Using Geometer's Sketchpad, we can look at an example of the conjecture:

*The three angle bisectors
of the internal angles of a triangle are concurrent.*

Example:

The angle bisectors are: AD,
BE and FG. They are concurrent because the point *c* is on
all of the angle bisectors. Each angle bisector divides the opposite
side into two segments.

Proof:

For triangle ABC, first we construct
the angle bisectors of <ABC and <ACB. They intersect at
the point *l*.

Now construct perpendicular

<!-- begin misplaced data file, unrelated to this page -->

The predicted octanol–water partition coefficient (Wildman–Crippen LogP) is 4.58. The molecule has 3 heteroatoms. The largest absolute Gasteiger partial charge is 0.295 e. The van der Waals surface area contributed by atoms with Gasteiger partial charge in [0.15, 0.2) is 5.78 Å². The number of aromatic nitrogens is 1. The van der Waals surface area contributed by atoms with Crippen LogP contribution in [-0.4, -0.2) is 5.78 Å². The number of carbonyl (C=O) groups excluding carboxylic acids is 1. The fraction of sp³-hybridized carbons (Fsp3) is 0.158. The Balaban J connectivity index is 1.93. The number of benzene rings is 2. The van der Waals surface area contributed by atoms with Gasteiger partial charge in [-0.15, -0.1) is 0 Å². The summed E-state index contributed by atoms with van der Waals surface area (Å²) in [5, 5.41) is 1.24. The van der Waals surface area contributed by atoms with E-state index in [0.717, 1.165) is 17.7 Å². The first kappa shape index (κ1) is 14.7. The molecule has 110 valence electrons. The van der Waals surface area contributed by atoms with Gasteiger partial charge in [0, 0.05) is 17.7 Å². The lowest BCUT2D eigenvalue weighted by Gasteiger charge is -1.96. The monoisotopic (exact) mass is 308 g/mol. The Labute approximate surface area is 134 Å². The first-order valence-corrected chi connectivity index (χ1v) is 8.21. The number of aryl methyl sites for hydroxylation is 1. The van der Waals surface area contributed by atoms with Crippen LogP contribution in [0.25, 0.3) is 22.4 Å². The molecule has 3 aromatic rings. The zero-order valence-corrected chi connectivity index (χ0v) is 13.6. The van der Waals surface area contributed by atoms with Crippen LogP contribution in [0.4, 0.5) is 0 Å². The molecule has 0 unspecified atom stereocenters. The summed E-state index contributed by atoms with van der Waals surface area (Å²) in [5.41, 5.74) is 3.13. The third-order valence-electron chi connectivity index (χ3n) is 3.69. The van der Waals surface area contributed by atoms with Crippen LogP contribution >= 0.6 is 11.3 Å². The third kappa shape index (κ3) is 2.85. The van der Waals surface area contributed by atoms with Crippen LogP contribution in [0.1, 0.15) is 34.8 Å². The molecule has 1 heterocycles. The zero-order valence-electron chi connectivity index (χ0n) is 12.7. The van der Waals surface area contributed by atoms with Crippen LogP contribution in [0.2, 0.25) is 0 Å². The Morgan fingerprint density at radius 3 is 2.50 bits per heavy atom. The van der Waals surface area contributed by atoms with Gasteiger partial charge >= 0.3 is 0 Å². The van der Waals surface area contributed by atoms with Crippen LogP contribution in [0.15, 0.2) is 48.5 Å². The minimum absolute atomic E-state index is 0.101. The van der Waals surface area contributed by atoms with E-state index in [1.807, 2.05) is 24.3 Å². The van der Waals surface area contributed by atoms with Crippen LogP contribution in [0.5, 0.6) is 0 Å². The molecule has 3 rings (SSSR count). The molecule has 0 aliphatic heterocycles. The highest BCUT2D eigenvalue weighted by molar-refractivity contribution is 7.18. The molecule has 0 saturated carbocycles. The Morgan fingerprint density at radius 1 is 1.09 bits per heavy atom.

lines from *l *to AC, from *l* to AB, and from *l*
to BC.

Triangle G*l*C is congruent
to triangle F*l*C by ASA. This gives us that *l*G =
*l*F.

Triangle E*l*B is congruent
to triangle F*l*B by ASA. This gives us that *l*E =
*l*F.

So we have, *l*G = *l*E
= *l*F. Construct a line from A to *l.*

Triangle AG*l *and triangle
AE*l* are both right triangles. The two triangles are congruent
because the hypoteneuse and the adjacent leg are equal. Therefore
<GA*l = < *EA*l*, such that A*l* is the angle
bisector. It is concurrent with the other two at the point *l.*